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  1. #1
    Join Date
    Mar 2008
    Location
    Auburn, AL
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    24

    Microprism focus screen for Rebel T1i

    I have a Rebel T1i with a Canon IS kit lens and a Canon IS 70-300 lens. I like the camera and the lenses, but I miss the microprism manual focusing of my old Konica AutoreflexT film camera. The autofocus works pretty well for most subjects, but I have problems getting good focus on subjects such as an insect crawling on a flower. And the manual focus in my hands is not crisp enough to be useful.
    I found one vendor that I think sells replacement focusing screens for my camera. Their WEB page at http://www.focusingscreen.com/privacy.php illustrates viewfinder images of several different focusing screens--some of which look a lot like what my old camera displayed.
    Are these screens really practical? Is it a major job installing them? Do they interfere with the autofocus I would still use for most subjects?
    Thanks for any comments,
    Charles
    Last edited by FarmerCharlie; 12-23-2009 at 10:56 PM.

  2. #2
    Join Date
    Dec 2009
    Posts
    17
    Looks interesting, and more useful (like my old Olympus film camera).

    The install procedure looks a little tricky though (and the instructions are certainly less than clear -- foriegn site?)... so I'd think about having a shop/pro do it.

  3. #3
    Join Date
    Oct 2008
    Location
    Raleigh, NC, USA
    Posts
    788
    I've read good stuff about the Katz Eye stuff, I think Don (who now hangs out in the Sony forum) has used the Katz Eye screens before with good luck.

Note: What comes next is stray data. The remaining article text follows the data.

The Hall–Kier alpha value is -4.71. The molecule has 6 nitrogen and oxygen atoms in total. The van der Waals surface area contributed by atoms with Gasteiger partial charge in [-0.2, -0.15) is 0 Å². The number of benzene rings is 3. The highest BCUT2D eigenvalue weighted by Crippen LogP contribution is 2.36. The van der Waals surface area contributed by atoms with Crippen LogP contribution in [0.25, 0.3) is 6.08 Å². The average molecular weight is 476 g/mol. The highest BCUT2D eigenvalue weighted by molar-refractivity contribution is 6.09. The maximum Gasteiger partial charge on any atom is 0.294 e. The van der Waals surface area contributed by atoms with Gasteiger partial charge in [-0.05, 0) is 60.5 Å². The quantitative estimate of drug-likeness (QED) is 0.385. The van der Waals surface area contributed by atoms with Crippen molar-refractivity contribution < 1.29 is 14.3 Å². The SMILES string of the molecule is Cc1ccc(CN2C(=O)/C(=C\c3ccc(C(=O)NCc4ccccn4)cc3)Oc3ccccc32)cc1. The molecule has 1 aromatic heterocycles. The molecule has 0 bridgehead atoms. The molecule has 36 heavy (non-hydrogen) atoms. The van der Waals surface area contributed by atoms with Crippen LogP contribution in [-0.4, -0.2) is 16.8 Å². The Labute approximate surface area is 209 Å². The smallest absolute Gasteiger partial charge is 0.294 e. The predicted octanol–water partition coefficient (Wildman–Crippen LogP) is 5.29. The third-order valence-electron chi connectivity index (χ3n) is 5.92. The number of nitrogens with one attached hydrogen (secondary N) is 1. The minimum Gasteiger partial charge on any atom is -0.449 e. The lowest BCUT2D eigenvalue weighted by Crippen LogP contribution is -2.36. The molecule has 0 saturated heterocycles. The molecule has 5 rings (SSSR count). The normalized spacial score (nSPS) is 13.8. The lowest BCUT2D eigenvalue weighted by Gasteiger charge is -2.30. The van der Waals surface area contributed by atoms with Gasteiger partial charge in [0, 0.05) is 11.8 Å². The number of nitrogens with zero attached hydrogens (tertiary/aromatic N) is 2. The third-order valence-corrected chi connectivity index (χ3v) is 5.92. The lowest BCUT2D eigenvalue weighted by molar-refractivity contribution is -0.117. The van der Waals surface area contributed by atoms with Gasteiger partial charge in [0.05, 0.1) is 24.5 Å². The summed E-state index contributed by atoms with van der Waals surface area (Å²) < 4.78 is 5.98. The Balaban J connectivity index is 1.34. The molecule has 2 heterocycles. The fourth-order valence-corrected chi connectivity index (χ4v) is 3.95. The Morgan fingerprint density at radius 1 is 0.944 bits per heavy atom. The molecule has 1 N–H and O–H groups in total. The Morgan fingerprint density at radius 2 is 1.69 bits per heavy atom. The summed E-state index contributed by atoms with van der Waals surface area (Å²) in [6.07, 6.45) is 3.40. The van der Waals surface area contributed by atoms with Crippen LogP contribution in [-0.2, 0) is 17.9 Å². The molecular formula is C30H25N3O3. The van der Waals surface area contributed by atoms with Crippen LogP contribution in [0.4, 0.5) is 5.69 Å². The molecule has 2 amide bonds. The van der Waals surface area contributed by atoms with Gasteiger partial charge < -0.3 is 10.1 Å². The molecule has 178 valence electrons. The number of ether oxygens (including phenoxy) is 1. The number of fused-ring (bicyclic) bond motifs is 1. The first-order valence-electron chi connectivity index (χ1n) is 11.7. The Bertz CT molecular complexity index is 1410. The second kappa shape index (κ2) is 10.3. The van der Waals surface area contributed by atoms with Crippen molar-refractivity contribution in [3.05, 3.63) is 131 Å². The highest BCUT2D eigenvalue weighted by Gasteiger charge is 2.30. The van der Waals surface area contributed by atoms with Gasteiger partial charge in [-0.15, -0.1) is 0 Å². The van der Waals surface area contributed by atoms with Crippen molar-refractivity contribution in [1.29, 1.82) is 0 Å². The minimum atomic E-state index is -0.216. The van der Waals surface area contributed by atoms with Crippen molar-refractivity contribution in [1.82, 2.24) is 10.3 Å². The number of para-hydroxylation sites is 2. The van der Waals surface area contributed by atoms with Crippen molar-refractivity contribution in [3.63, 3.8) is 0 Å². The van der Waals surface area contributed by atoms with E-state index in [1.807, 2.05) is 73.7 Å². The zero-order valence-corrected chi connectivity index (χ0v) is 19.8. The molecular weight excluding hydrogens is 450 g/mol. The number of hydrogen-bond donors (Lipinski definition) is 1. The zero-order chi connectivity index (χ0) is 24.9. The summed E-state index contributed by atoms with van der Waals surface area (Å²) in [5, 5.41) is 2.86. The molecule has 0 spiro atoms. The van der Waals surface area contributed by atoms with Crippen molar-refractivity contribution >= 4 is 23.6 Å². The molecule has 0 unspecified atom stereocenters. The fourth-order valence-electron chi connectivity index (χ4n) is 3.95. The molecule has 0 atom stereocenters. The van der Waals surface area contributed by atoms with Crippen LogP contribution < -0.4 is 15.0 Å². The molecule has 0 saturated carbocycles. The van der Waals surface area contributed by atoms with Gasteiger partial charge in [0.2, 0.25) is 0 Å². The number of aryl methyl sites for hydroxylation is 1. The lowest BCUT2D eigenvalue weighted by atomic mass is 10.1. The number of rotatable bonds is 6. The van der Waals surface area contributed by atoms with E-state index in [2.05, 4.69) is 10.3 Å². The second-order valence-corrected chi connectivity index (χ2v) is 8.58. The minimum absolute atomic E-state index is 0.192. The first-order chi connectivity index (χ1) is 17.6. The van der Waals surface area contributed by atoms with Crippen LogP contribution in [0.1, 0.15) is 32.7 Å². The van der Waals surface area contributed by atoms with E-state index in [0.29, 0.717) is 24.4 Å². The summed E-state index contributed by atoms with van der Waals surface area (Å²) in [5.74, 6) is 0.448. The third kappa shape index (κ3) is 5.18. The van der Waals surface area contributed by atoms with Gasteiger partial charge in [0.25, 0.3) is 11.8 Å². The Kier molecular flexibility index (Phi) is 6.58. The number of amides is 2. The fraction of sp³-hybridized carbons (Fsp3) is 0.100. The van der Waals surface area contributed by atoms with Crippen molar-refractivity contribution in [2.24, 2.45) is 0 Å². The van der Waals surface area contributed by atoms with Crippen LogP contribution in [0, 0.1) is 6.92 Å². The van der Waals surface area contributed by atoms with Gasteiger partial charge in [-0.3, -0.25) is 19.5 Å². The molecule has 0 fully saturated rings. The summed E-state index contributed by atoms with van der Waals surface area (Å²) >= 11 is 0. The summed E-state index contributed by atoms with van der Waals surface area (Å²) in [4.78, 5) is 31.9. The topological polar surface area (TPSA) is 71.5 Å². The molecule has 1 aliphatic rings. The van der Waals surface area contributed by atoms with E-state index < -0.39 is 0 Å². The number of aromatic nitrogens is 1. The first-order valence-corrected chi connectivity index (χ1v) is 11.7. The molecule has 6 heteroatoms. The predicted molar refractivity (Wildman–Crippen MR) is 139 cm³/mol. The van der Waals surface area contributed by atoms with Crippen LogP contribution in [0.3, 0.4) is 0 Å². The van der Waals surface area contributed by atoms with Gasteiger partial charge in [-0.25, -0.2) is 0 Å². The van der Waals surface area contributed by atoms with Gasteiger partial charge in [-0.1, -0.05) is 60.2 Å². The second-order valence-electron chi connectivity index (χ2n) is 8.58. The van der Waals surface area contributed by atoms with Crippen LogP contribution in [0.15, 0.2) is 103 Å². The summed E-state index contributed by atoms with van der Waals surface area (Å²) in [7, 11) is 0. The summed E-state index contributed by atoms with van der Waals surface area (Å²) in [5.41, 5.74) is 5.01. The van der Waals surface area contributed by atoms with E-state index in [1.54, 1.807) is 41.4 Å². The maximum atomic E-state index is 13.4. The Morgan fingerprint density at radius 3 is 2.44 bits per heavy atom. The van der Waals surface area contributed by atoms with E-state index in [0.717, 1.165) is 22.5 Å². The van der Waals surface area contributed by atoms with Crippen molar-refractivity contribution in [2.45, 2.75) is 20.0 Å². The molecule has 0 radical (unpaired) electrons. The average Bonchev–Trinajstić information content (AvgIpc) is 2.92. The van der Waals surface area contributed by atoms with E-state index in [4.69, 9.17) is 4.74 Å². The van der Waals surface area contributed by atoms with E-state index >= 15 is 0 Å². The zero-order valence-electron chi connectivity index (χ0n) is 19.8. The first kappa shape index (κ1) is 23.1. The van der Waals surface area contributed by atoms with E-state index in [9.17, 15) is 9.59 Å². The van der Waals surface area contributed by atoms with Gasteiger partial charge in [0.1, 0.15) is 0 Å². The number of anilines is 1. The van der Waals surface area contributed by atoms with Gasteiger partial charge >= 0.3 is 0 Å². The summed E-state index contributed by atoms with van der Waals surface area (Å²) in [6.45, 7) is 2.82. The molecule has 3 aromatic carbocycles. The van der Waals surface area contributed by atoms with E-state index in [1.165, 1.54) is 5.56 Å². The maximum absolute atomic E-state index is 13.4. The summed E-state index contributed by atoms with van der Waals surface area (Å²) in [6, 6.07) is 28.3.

Some of the higher end cameras (5D I/II, 40D/50D/7D, 1-series) have replaceable screens, but even then Canon doesn't make split prism screens, so they have to be third party. Canon uses this as one feature to make people spend more for the mid and pro cameras over the entry. I have considered doing it as well, especially because I've got an urge to pick up some of the Zeiss Canon lenses.

    A third party screen will change metering. The cameras that support interchangeable screens have a custom function to change the screen in use because it will effect metering. This is one thing to bear in mind... you may have to live with a little exposure compensation all the time.

    Additionally there is a MF "assist" on these cameras. When you put the lens in MF and focus the focus points will light up when they detect something in focus. I use this quite a bit with my macro lens. It isn't as confidence inspiring as watching the split prism line up, but it also means you don't have to do a scary installation, change your metering, and then have to hunt for a sign post all the time.
    Jason Hamilton
    Selective Frame

    EOS 5D - Canon EF 24-85mm f/3.5-4.5 USM, EF 35 f/2, EF 50mm f/1.8 Mk II, EF 70-210 f/3.5-4.5 USM, EF 85mm f/1.8 USM, EF 100mm f/2.8 Macro, Helios 44-2 58mm f/2 (with EOS adapter), 430EX, Canon S90
    Nikon FE - Nikkor 35mm f/2 AI'd, Nikkor 50mm f/1.8 AI, Nikkor 105mm f/2.5 AI, F to EF adapter, 2xVivitar 285, other lighting stuff
    Mamiya C220 - 80mm f/2.8

    Gear List flickr

  4. #4
    Join Date
    Mar 2008
    Location
    Auburn, AL
    Posts
    24
    Quote Originally Posted by laydros View Post